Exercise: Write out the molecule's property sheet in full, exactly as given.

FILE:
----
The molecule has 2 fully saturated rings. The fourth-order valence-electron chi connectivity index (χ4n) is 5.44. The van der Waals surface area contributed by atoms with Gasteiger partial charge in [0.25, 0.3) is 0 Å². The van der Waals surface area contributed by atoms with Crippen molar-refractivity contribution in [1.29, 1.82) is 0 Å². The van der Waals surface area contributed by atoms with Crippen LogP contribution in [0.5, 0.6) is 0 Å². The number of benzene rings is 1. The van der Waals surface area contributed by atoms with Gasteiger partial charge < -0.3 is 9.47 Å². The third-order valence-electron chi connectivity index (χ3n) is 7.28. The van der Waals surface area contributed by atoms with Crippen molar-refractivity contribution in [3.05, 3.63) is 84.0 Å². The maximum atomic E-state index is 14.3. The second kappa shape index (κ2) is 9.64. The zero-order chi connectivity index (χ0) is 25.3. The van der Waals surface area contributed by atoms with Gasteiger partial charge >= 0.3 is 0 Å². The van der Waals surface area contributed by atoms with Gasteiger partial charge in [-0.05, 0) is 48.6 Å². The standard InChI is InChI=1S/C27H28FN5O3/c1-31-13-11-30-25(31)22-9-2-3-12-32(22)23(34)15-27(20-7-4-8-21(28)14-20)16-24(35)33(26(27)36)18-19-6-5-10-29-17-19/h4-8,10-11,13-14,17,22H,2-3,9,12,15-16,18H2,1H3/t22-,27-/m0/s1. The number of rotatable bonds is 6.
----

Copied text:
The molecule has 2 fully saturated rings. The fourth-order valence-electron chi connectivity index (χ4n) is 5.44. The van der Waals surface area contributed by atoms with Gasteiger partial charge in [0.25, 0.3) is 0 Å². The van der Waals surface area contributed by atoms with Crippen molar-refractivity contribution in [1.29, 1.82) is 0 Å². The van der Waals surface area contributed by atoms with Crippen LogP contribution in [0.5, 0.6) is 0 Å². The number of benzene rings is 1. The van der Waals surface area contributed by atoms with Gasteiger partial charge < -0.3 is 9.47 Å². The third-order valence-electron chi connectivity index (χ3n) is 7.28. The van der Waals surface area contributed by atoms with Crippen molar-refractivity contribution in [3.05, 3.63) is 84.0 Å². The maximum atomic E-state index is 14.3. The second kappa shape index (κ2) is 9.64. The zero-order chi connectivity index (χ0) is 25.3. The van der Waals surface area contributed by atoms with Gasteiger partial charge >= 0.3 is 0 Å². The van der Waals surface area contributed by atoms with Gasteiger partial charge in [-0.05, 0) is 48.6 Å². The standard InChI is InChI=1S/C27H28FN5O3/c1-31-13-11-30-25(31)22-9-2-3-12-32(22)23(34)15-27(20-7-4-8-21(28)14-20)16-24(35)33(26(27)36)18-19-6-5-10-29-17-19/h4-8,10-11,13-14,17,22H,2-3,9,12,15-16,18H2,1H3/t22-,27-/m0/s1. The number of rotatable bonds is 6.